It’s rare enough to read about OSHA in the New York Times, but the front page of the Business Section? Reading my coffee Saturday morning, this was the headline: New Rules Would Cut Silica Dust Exposure. So, this is news, and pretty big news. OSHA’s taken its time, but on Friday, it finally announced its proposed, updated rule that would change the 40-year old permissible exposure limits (PELs), and otherwise protect workers from exposure to silica, specifically crystalline silica particles.
According to the Centers for Disease Control,
At least 1.7 million U.S. workers are exposed to respirable crystalline silica in a variety of industries and occupations, including construction, sandblasting, and mining. Silicosis, an irreversible but preventable disease, is the illness most closely associated with occupational exposure to the material, which also is known as silica dust. Occupational exposures to respirable crystalline silica are associated with the development of silicosis, lung cancer, pulmonary tuberculosis, and airways diseases. These exposures may also be related to the development of autoimmune disorders, chronic renal disease, and other adverse health effects.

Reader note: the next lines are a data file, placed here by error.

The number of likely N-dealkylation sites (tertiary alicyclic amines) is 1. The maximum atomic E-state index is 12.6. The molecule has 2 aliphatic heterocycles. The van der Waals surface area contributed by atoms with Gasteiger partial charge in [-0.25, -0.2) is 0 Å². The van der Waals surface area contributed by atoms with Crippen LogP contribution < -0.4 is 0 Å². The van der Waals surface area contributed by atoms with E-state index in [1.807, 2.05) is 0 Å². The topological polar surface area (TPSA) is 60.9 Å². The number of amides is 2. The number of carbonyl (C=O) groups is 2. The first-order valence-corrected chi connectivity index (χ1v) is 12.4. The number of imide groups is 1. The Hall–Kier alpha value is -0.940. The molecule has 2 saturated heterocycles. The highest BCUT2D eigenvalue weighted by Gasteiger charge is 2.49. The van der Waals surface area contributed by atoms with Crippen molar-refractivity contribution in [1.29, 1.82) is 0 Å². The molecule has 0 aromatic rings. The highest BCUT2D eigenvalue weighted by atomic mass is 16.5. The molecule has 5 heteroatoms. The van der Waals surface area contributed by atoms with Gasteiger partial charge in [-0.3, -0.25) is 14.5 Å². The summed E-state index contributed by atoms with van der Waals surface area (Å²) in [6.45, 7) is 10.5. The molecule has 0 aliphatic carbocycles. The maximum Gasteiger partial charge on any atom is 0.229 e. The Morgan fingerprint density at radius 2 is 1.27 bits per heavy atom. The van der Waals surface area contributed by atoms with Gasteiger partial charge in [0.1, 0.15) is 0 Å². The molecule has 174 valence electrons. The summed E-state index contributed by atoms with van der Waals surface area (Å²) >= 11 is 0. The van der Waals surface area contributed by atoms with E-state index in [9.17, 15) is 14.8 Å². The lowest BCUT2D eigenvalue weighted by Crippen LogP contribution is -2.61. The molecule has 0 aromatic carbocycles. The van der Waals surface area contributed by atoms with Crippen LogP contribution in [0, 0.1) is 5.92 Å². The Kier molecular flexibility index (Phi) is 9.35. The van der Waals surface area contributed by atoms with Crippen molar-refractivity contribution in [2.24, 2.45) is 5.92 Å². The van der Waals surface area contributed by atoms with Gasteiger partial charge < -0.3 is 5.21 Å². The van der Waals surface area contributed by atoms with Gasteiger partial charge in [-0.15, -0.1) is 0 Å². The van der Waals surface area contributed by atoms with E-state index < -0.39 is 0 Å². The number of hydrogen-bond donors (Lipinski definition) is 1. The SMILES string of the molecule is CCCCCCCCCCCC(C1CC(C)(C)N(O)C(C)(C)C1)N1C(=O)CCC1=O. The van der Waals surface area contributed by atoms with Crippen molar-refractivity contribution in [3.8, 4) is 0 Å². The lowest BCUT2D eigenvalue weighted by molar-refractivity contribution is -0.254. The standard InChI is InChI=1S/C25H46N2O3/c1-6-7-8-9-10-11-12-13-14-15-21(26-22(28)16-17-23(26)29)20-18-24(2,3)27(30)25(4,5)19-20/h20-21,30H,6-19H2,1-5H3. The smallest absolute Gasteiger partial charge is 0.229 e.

Besides lowering the PELs, the proposed rule will set consistent PELs across industries; currently, the construction standard provides for a PEL more than twice that of the general industry standard.
Perhaps not surprisingly, labor has applauded the announcement, while business groups, such as the American Chemistry Council, have suggested change is not needed.
The public has 90 days to comment on the proposed rules OSHA’s website on silica contains factsheets describing the proposed changes, and how to submit comments.